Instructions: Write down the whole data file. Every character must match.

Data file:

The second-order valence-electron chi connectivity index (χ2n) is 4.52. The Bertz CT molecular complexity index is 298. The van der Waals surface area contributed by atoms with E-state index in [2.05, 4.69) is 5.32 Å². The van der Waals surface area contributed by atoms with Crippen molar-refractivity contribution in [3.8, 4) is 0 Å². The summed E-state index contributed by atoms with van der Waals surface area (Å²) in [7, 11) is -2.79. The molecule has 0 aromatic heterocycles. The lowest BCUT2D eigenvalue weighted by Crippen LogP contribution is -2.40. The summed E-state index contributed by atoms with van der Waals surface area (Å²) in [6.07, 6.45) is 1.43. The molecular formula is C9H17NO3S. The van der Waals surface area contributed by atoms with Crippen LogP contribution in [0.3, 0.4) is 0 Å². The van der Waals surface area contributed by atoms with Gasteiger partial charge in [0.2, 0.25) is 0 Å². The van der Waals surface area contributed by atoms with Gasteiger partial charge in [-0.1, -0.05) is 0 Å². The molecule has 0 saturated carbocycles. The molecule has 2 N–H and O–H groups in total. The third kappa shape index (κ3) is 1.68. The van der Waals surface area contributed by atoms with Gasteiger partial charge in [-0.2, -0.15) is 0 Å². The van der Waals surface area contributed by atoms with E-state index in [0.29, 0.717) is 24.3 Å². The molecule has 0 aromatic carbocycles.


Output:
The second-order valence-electron chi connectivity index (χ2n) is 4.52. The Bertz CT molecular complexity index is 298. The van der Waals surface area contributed by atoms with E-state index in [2.05, 4.69) is 5.32 Å². The van der Waals surface area contributed by atoms with Crippen molar-refractivity contribution in [3.8, 4) is 0 Å². The summed E-state index contributed by atoms with van der Waals surface area (Å²) in [7, 11) is -2.79. The molecule has 0 aromatic heterocycles. The lowest BCUT2D eigenvalue weighted by Crippen LogP contribution is -2.40. The summed E-state index contributed by atoms with van der Waals surface area (Å²) in [6.07, 6.45) is 1.43. The molecular formula is C9H17NO3S. The van der Waals surface area contributed by atoms with Crippen LogP contribution in [0.3, 0.4) is 0 Å². The van der Waals surface area contributed by atoms with Gasteiger partial charge in [0.2, 0.25) is 0 Å². The van der Waals surface area contributed by atoms with Gasteiger partial charge in [-0.1, -0.05) is 0 Å². The molecule has 0 saturated carbocycles. The molecule has 2 N–H and O–H groups in total. The third kappa shape index (κ3) is 1.68. The van der Waals surface area contributed by atoms with Gasteiger partial charge in [-0.2, -0.15) is 0 Å². The van der Waals surface area contributed by atoms with E-state index in [0.29, 0.717) is 24.3 Å². The molecule has 0 aromatic carbocycles.